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septum nasi





The septum of the nose divides the cavity into narrow chambers – the right and the left cavity of the nose. The septum nasi (nasal septum) is seldom placed exactly in the medial plane, but almost invariably bulges or deviates to one side or the other (more frequently to the right). Immediately above the nostril, the septum shows a slight depression. That portion of the septum is the medial wall of the vestibule of the nose, and is covered with skin from which a number of stiff hairs, called vibrissae, project into the cavity. The rest of the septum is covered with mucous membrane which is closely adherent to the subjacent periosteum and perichondrium; and it is separable into two regions: a lower or respiratory area, and a much smaller upper or olfactory area (comprising not more than the upper third of the septum) in which branches of the olfactory nerve spread out. The respiratory mucous membrane is very thick and spongy. It is highly vascular and contains numerous mucous glands, the orifices of whose ducts can be detected by the unaided eye. Over the olfactory area, the mucous membrane is softer and more delicate, and the glands are smaller.

The main parts of the skeleton of the septum nasi are: (1) the vomer, below and behind; (2) the perpendicular plate of the ethmoid, above and behind; and (3) the septal cartilage, below and in front. Small portions of other bones take a minor part in its construction.


Vessels and nerves of the septum nasi

The nerves of the septum nasi are the olfactory (the nerve associated with smell), and the spheno-palatine, branches of the anterior ethmoidal nerve, and twigs from the nerve of the pterygoid canal (all nerves of common sensation).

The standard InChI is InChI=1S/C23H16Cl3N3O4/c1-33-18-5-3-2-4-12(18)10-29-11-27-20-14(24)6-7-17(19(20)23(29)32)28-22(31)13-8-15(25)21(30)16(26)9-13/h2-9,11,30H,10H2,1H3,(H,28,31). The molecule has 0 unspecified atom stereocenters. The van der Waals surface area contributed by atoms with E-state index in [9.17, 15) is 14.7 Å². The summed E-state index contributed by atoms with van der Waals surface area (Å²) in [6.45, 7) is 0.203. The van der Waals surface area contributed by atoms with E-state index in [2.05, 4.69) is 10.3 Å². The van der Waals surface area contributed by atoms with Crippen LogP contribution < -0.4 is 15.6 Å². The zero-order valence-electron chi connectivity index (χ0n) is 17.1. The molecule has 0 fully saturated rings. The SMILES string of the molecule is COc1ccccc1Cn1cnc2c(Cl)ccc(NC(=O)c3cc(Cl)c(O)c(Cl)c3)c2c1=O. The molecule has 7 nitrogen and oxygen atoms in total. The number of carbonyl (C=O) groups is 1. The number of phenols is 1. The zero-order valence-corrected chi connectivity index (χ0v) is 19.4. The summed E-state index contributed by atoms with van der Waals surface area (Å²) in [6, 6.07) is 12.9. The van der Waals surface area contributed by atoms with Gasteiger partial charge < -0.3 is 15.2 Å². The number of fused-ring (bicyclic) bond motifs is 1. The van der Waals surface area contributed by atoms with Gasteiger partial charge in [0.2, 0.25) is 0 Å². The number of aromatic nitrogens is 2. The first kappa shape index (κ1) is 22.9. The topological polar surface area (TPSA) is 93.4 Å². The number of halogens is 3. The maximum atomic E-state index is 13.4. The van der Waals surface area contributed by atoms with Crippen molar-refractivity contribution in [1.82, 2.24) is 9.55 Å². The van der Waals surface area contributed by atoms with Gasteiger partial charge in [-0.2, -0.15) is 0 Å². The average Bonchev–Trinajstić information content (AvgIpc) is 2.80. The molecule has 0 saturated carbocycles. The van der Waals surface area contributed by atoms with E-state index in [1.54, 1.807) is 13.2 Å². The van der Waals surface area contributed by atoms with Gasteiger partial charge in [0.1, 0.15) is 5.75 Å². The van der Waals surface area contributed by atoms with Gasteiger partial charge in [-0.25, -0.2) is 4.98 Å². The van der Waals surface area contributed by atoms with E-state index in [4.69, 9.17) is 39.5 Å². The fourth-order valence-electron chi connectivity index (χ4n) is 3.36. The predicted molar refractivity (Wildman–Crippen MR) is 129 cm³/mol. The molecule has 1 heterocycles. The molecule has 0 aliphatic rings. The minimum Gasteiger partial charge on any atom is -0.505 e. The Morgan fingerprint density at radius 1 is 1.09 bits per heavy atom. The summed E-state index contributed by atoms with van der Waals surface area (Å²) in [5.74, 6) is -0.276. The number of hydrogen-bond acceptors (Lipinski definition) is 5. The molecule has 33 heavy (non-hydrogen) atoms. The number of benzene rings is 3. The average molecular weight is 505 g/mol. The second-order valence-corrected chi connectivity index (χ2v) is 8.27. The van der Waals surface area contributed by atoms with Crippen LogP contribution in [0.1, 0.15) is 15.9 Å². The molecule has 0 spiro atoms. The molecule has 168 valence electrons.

The long sphenopalatine nerve is a long, slender nerve that can easily be detected on the deep surface of the mucous membrane of the septum. It springs from the spheno-palatine ganglion, and enters the nasal cavity through the spheno-palatine foramen accompanied by the sphenopalatine branch of the maxillary artery. It first runs medially across the roof of the cavity; then, changing direction, it passes downward and forward, in a groove on the surface of the vomer, to reach the floor of the nose, and then on through the incisive canal and median incisive forman to end in the mucous membrane of the anterior part of the hard palate.

The short sphenopalatine nerves from the spheno-palatine ganglion and the twigs from the nerve of the pterygoid canal send slender filaments to the posterosuperior part of the septum.

The medial nasal branches of the anterior ethmoidal nerve descend over the anterior part of the nasal septum, and may be traced as far as the vestibule.

The arteries which convey blood to the septum are branches of the spheno-palatine, ethmoidal, and superior labial arteries.


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   • ANATOMY AND PHYSIOLOGY